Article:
Wednesday, August 25, 2010

Where To Get Elgydium

Monde latin, germanique monde?

La pensée binaire plaît non seulement au folklore, mais encore aux intellectuels. Si la tradition folklorique merely oppositions challenged as little light and night, the raw and the cooked (Levi-Strauss) and so the temptation is great to see the opposition between "east" and "west" cultures "Nordic" and "southern", "Latin" and "Germanic" something more refined, more scientific ... The first option is defended by Samuel Huntington's "Clash of Civilization". The second variant was theorized in "Man of the south and the man of the North" (1824) of Charles Victor Bonstetten (1745-1832).
The opposition between Latin and Germanic worlds is sometimes invoked to explain the alleged or real intercultural conflicts in Switzerland and Belgium, countries shared purpose by a linguistic border between French (or Italian) and germanophones or Dutch. In this respect, Jacques Neirynck wrote in a delicious historical novel he dedicated to the Belgian case:
"From Dunkirk to Klagenfurt tacking the linguistic border between the Latins and Germans. Its layout follows the thrust of Germanic tribes invading the Empire Roman here fifteen centuries. It is not only the transition between two families of languages, but also a culture change. The way to govern itself as the art of eating differ at all in all, the distance between the instinct of duty on the one hand and the ability to enjoy the other. "

Is this really the case? - I try to think of a linguistic point of view and background: as can be seen in reproduced image thereafter (source: Wikipedia), both Switzerland and Belgium were all part of the Roman Empire, that is to say Latin, before the death of Theodosius in AD 395. From this view, nothing explains the linguistic border that runs through both countries. The substrate is, in both countries, 100% latin.
What about Switzerland? - It also provides a cultural space unified blend of Celtic-Latin substrates which v iennent addition of Germanic superstrate (Alemanni, Burgundians) different. According to the theory of the novel Andres Kristol, the center of Dialectology, University of Neuchâtel, the ultimate linguistic boundary followed the river Reuss (more east than the Sarine between Francophone and germanophones today). This boundary would separate two different areas proto-Romanesque, which gave one day to what is now the Rhaeto and the other produced the Francoprovençal (Evolène survived at Savièse around Gruyères and the valley Aosta), "patois" which is actually the fifth language of Switzerland. The Rhaeto Francoprovençal patois and are far more indigenous than the "good" German Wittenberg, the "good" French of Paris and the "good" Italian in Florence, imported into Switzerland in the modern era, between the sixteenth and nineteenth centuries. In the seventh century, a traveler heading to Munich Lyonentendait Proto-Rhaeto in Zurich, and proto-Francoprovençal in Geneva. It is possible that he could not see much differences.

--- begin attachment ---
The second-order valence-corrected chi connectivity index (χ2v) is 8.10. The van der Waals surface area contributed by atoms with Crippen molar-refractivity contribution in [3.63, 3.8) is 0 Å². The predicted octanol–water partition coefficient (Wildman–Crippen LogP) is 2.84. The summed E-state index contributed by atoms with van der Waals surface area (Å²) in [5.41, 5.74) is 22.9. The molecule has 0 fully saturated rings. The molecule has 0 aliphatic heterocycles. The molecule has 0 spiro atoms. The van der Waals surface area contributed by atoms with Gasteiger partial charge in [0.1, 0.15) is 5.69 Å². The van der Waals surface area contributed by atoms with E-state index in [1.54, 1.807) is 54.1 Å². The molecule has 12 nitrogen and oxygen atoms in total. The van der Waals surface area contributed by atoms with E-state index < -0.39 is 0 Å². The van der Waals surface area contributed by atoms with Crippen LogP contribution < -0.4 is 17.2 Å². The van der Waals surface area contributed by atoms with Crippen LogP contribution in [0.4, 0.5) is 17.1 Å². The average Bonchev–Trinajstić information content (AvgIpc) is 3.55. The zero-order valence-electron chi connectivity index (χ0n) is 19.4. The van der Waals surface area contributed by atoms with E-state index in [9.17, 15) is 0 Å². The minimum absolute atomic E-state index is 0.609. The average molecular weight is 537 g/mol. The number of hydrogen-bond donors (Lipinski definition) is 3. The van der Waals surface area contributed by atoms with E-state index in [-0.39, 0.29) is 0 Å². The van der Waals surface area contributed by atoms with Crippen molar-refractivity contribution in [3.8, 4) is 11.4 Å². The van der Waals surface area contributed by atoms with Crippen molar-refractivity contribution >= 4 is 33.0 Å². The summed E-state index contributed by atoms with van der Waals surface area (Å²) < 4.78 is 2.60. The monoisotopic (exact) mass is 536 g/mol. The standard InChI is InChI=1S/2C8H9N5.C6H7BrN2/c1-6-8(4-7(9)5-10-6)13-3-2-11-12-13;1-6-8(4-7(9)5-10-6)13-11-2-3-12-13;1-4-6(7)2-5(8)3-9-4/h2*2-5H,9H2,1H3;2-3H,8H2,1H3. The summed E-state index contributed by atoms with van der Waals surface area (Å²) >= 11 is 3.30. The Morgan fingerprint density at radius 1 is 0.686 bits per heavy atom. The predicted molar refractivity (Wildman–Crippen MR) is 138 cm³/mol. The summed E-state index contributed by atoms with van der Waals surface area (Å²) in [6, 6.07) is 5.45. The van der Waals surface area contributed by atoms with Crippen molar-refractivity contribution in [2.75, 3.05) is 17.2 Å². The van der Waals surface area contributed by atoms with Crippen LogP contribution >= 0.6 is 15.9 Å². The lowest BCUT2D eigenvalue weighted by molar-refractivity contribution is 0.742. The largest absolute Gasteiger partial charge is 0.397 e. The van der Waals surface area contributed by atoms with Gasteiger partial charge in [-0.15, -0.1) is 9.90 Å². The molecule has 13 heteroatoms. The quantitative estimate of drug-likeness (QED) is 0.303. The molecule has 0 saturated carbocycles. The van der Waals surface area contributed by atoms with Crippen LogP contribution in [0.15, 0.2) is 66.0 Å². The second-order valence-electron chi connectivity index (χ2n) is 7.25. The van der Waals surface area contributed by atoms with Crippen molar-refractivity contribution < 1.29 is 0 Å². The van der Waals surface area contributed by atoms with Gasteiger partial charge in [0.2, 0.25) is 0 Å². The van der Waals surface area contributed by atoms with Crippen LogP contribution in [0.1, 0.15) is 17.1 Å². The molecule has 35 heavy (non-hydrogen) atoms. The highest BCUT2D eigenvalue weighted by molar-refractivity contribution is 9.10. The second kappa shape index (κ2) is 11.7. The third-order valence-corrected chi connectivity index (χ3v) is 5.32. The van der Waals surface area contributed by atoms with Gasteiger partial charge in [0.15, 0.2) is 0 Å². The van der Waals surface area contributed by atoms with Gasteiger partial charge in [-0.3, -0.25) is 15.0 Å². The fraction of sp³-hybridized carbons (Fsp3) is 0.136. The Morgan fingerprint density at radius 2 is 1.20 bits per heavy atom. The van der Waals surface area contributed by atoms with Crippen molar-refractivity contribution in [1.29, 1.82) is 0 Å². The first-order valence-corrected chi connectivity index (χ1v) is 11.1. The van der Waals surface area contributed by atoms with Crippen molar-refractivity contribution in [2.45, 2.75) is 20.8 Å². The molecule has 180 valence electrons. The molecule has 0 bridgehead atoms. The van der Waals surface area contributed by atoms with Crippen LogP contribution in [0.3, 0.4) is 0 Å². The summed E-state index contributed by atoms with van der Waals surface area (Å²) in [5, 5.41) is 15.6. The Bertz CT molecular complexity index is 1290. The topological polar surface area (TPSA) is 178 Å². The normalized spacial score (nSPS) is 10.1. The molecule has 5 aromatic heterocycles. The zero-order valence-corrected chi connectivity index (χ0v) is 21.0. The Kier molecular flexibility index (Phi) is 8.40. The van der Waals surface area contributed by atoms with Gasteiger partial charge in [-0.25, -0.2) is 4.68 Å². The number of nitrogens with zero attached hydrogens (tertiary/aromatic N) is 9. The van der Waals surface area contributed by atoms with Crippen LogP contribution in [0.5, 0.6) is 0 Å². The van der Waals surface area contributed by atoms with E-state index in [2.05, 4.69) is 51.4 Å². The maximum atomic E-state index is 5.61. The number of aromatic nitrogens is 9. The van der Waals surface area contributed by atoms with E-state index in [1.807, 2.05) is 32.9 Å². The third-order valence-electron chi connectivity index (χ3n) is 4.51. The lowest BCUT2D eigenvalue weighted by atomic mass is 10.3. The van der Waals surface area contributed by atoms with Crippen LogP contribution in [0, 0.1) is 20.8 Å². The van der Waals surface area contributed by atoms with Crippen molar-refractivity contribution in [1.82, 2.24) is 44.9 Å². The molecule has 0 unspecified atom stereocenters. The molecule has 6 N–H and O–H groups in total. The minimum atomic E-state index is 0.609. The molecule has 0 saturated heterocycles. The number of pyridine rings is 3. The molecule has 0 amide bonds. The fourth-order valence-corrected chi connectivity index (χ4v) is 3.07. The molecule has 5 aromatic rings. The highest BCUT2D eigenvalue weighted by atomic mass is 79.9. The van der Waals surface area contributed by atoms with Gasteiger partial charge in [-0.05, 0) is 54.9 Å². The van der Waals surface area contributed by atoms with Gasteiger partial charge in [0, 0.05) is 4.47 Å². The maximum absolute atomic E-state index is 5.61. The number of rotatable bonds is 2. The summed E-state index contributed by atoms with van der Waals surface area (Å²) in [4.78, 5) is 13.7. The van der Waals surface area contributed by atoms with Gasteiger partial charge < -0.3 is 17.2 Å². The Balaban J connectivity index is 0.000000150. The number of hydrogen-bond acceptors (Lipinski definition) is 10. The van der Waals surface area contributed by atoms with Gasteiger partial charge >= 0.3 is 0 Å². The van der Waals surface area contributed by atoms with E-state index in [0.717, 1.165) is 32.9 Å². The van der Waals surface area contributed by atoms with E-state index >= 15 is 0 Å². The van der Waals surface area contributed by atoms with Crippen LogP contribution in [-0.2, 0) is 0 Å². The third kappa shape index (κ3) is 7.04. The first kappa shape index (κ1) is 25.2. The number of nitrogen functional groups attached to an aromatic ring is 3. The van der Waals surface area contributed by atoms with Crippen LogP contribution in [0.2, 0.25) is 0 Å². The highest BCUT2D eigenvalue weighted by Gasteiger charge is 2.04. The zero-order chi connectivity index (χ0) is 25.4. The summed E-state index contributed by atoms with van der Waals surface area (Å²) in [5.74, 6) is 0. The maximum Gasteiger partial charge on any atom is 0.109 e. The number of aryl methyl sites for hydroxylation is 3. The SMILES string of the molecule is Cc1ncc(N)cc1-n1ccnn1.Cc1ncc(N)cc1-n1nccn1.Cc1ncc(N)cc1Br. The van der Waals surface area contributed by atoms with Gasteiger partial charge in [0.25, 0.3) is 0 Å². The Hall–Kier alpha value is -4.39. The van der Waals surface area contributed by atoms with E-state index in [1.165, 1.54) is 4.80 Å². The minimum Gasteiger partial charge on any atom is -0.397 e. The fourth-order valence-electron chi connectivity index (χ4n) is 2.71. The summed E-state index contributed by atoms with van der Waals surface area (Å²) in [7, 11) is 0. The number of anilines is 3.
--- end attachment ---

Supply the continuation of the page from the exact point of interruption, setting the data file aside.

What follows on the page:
Regarding the arrival of Germanic superstrate, it is important to note that most of the Latin world, Lombardy (with the Lombards, "Longobardi"), to Spain (With the Visigoths) through France (with France) was occupied by Germanic peoples and powers who settled permanently in the conquered countries. In the fifth century, almost all the Swiss plateau, with a few fringes occupied by the Alamanni, was under Burgundian government (see image below). Archaeologists are struggling to demonstrate the difference between homes of Alemanni and Burgundians at that time, the two "cultures" (?) Being too close :
"The Burgundian kingdoms, legitimized in 438 or 443, are decentralized and will prevail simultaneously in the Burgundian kings cities that are included. It is likely that an alliance with the kingdom Alaman that supports proximity in the organization of power and cultural syncretism, has allowed expansion joint on the Gallo-Roman after the fall of the Empire. "( art. Wikipedia )
From the perspective of political and cultural history, and point of view of the history of languages, we are all - Belgians and Swiss - the Latin Germanized. A good question for "conflicts" cultural, it amounts to formulating the novel as the difference between (d) s and siblings Germanized Romanized. A good French would say, in the best Gallic minds (!): C'est bonnet blanc et blanc bonnet.

Luke me signals qu'en Belgique, on dit "chou chou vert et vert" voir . Merci Lukas!


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